During the next stage, the individual learns the realities of the job by using the process of internal adaptation. During this stage, the employee has constant exposure to group norms and often comes to strongly identify with values and beliefs held within the organizational culture while absorbing its standards as his or her own. It is not if the employee will be influenced but rather who will influence him or her. An informal subculture, which is going to exist regardless, is the most obvious threat to the internalization of ethical standards. That is, if the informal does not match the formal.
Agencies tend to develop their own unique organizational culture.
Informal values, beliefs, norms, rituals, and expectations
come to play as much of, or more of,
a role as do the formal expectations.
JCH: How do you see ethics (or the lack thereof) playing out in everyday life of the average justice professional?
Ethics tries to give guidance and support prior to or during difficult ethical dilemmas. The level of ethics within an organization is usually informally established by the chief administrator. The complexity of ethical decision-making is created by the organization, professional norms, the individuals involved, and changing societal values.
Ethical decisions are a necessary part of working within a government or business. There is no single ethical guideline which all managers will agree is the answer to most ethical decision-making. Being able to apply a decision-making process comprised of practical and effective guidelines can be invaluable.
Explanations of corruption can be described in three general ways.
First is systemic. That is deviance caused by the relationship between the employee and the public.
The second is institutional. These explanations point to general organizational problems such as low managerial visibility, low public visibility, peer group secrecy, poor role modeling by leadership being unethical, front-line interface with criminals, the tension between the use of discretion and bureaucracy, and so on.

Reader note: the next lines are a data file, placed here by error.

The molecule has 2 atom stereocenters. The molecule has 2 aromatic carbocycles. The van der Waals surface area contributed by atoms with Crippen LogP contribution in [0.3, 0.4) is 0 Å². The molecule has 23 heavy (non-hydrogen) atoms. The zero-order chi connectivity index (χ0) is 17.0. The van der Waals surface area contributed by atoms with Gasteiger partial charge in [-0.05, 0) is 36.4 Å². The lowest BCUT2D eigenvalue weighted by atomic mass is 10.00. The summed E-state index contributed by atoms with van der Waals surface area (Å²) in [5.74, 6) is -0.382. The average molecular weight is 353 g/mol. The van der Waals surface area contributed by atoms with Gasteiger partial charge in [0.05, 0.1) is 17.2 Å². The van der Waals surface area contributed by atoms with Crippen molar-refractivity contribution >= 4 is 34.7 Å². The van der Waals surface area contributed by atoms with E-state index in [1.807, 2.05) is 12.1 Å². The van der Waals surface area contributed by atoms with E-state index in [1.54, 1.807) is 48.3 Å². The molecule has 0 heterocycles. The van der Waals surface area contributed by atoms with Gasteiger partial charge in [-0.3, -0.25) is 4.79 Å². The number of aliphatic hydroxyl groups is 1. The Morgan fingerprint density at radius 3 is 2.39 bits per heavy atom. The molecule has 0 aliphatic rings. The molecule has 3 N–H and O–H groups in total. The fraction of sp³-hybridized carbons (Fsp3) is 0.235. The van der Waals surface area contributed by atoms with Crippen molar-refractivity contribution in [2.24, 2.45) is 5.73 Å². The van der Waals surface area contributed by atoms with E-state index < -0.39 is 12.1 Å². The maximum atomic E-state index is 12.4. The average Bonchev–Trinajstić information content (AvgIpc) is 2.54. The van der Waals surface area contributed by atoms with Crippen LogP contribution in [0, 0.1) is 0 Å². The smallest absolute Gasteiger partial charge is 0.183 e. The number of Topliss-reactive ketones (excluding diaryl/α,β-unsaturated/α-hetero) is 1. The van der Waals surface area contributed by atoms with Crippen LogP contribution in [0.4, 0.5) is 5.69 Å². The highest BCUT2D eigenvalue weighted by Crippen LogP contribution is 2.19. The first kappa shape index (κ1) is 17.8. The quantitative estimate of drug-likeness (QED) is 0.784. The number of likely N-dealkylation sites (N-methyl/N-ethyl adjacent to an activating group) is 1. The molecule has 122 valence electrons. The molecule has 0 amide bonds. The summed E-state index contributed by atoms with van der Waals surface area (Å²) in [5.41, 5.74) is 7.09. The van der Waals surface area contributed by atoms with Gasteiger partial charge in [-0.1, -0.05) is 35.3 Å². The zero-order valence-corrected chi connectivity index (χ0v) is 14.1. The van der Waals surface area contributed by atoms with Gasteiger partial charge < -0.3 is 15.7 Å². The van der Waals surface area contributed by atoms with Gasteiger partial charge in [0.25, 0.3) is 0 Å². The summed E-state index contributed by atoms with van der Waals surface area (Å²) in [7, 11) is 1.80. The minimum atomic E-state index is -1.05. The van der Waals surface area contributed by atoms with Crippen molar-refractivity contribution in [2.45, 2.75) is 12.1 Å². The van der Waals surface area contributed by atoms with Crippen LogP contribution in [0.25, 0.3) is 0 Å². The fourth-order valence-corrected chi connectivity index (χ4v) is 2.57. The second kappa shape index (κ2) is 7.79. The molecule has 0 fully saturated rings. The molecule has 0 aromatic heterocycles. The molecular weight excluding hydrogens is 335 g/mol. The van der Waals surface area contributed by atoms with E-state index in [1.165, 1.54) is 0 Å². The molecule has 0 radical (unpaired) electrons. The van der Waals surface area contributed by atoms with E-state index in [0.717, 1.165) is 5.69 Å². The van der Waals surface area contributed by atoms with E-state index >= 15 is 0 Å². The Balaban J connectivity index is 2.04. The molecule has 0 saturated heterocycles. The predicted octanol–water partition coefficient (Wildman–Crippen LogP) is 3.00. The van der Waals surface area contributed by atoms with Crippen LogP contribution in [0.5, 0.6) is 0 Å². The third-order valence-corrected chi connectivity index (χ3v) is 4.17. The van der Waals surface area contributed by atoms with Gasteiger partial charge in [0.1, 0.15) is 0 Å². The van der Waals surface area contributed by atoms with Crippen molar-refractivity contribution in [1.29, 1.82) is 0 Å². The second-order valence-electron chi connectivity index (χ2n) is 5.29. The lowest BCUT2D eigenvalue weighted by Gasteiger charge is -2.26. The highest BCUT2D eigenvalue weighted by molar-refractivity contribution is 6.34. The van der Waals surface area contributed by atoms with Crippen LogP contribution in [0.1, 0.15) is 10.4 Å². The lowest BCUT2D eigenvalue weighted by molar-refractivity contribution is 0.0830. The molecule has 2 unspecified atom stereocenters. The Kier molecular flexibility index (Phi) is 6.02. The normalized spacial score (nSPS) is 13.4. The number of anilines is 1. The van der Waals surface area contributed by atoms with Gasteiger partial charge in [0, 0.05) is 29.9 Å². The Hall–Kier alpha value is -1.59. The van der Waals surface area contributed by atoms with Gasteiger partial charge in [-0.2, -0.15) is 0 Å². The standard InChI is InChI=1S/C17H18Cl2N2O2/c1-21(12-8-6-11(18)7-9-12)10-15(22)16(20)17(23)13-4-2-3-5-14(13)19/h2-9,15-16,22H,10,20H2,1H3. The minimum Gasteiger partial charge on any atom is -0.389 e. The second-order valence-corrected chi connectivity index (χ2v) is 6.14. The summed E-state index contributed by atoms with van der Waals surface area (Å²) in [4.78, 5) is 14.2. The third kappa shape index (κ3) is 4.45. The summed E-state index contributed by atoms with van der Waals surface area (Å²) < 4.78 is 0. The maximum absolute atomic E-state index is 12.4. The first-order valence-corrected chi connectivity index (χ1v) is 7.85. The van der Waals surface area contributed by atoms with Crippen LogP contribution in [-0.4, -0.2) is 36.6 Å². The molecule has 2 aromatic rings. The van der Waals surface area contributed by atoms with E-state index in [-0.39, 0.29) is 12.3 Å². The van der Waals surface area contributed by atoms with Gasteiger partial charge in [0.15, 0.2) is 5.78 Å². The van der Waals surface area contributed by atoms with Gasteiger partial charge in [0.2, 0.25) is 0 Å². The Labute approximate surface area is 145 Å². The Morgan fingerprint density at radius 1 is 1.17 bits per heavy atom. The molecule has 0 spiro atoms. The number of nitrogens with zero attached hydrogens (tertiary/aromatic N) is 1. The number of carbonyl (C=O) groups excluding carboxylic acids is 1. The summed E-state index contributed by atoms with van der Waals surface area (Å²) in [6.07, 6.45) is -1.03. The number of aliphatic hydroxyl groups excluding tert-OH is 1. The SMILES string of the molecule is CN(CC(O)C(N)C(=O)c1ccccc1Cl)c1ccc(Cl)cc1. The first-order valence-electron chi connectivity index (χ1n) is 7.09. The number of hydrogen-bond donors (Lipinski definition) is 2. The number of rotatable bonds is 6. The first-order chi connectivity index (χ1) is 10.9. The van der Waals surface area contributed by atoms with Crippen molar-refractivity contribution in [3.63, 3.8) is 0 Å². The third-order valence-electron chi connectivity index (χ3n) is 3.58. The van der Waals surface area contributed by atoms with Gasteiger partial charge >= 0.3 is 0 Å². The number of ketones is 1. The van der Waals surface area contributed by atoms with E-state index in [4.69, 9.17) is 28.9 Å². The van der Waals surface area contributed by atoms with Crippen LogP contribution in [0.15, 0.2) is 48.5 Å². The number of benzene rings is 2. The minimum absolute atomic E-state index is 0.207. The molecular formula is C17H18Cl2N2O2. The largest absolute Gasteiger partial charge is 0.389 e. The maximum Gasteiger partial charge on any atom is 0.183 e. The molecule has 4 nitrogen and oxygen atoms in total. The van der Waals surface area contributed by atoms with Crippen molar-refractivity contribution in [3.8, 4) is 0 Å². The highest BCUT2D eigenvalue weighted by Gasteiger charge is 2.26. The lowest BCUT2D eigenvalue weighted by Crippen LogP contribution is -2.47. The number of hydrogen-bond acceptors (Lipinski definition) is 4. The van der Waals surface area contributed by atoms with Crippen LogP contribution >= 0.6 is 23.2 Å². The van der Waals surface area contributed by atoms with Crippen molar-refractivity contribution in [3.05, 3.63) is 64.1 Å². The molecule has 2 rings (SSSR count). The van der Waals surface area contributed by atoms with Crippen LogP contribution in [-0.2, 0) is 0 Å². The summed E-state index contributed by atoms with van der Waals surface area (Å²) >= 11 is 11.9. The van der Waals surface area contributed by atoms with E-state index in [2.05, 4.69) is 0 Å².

The final explanation is the individual. This explanation assumes the rotten apple theory. In other words, the individual employee had deviant inclinations before he or she joined the agency. Sloppy recruiting and poor backgrounds are a by-product of this.
Any democratic society must have faith in a justice system that acts in an ethical manner at all times. If people lose faith and trust in this system of justice, of which policing is a key element and the first and closest to the people, then society will falter, and vigilantism may prevail. Instilling ethical behavior must be a primary goal of every agency. If we are to expect employees to behave ethically, we must treat them and the citizens they serve ethically.
Our employees get in trouble more often for ethical violations
than they do due to technical or procedural errors.
It is not that they don’t know how to use force,
it is more when to and when not to use force.
JCH: If the audience could take away one key point from your presentation, what do you hope it would be?
There are three things, among many others, I hope the audience will take away.
First, the harm unethical behavior causes.
Each year two to three times as many officers kill themselves than are killed by offenders. Many of these suicides are due to ethical dilemmas. Nothing is more devastating to an organization or an employee than unethical acts. Unethical acts destroy public trust, ruin careers and destroy lives, can lead to prison, and are a major cause of lawsuits for the department and individual.
Second, why unethical acts occur.
There are three general reasons for unethical acts or corruption.
1). Systemic-deviance caused by the relationship between police and the public.
2). Institutionalization-general organizational problems.
3). The individual-rotten apple.
Third our greatest training need.
Ethics training is our greatest need. When we stop and think about it our employees get in trouble more often for ethical violations then they do due to technical or procedural errors. It is not that they don’t know how to use force it is more when to and when not to use force. It is not that they don’t know what probable cause is so much as it is they might let extraneous factors cloud their judgment. They know how to search and inventory property but the idea to steal any property should never cross an employee’s mind.